The Seattle City Council has unanimously approved a bill which allows medical cannabis dispensaries to continue operating in the city without a state-issued licensed past the current deadline of January 1st, 2015. The proposal, introduced by Councilor Nick Licata, would allow dispensaries to continue operating in the city without a state license until either July 1st, 2015, or January 1st, 2016, depending on whether the Washington State Legislature establishes a state-wide medical cannabis system in the next session.
In November, the Council approved a bill requiring dispensaries in the city to acquire a state-issued medical cannabis license by January 1st, 2015, despite the fact that such a license doesn’t exist; the Council made the move in anticipation that the state Legislature would create a system for medical cannabis, but that never materialized. This new bill, which now awaits consideration by the city’s mayor, extends the deadline to either July, 2015, or January 2016.
“At some point, many of those doors are going to have to close”, says Councilor Sally Clark. “That’s a reality. If we want [Initiative] 502 to exist and be successful, we need medical to be recognized and in the system”.
Council President Tim Burgess express a similar sentiment; “You can’t have three systems: regulated, licensed, taxed; a medical system in the gray zone; and a black market,” he said. “It’s not in our interest for that to happen.”
Many patients, however, are worried about the council forcing medical cannabis into the recreational cannabis system.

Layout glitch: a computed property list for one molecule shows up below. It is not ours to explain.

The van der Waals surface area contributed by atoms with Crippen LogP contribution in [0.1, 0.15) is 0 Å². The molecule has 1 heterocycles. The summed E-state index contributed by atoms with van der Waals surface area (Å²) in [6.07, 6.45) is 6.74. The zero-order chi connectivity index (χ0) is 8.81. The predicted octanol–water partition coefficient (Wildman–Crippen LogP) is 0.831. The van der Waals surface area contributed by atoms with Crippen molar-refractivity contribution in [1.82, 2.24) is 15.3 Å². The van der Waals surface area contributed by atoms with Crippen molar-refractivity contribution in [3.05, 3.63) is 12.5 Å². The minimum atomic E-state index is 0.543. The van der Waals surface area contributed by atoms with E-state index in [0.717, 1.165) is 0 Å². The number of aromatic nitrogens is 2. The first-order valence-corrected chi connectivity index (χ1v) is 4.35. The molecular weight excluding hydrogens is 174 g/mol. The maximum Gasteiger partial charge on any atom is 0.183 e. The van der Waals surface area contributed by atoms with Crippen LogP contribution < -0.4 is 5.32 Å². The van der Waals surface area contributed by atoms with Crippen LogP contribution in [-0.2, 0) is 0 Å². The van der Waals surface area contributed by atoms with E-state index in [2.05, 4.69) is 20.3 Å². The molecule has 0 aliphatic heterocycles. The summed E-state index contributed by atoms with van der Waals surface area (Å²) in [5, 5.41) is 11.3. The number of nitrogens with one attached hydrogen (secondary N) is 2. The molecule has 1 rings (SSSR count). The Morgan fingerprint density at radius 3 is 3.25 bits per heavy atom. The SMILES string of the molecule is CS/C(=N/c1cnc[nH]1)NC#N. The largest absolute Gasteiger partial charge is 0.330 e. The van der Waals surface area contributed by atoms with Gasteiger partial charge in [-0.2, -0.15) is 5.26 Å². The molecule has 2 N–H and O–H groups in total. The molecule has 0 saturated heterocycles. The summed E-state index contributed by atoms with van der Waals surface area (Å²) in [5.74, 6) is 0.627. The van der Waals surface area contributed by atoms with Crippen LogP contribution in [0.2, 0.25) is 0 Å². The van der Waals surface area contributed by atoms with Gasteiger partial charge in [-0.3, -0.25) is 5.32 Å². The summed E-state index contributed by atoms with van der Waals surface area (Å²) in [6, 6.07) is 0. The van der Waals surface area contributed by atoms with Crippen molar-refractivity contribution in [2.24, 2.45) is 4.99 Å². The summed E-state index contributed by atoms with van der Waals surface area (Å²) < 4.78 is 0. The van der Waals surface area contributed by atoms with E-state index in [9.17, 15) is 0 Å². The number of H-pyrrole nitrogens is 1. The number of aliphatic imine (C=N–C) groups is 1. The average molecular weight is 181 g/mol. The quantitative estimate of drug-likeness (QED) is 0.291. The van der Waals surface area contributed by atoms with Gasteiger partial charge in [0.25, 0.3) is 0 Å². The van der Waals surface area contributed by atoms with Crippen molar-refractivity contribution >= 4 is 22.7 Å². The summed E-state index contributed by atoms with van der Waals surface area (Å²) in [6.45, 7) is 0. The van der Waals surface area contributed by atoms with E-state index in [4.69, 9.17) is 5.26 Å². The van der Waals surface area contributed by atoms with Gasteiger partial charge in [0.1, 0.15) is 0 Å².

“Recreational prices are much, much higher right now, there’s far less stores and they don’t have the same kind of oils I need”, says Melinda Careth, a Washington State medical cannabis patient who suffers from ALS (amyotrophic lateral sclerosis). “It makes no sense to force shut so many locations that have helped so many. Force them to pay taxes, make them get licensed in the city, but don’t make them shutdown for the benefit of a select few recreational stores.”
If the state Legislature does create a system for medical cannabis in the upcoming session (which begins in January), wherein the state issues licenses for dispensaries, then those throughout Seattle could stay open, but the number of question marks surrounding the issue has led many to question the short time-frame put forth by the Council.
“I do not feel six months is appropriate amount of time,” Alex Cooley of Solstice told the Seattle Times after today’s vote. “There is no real-world situation in which state would be able to pass and create a license system in six months time.”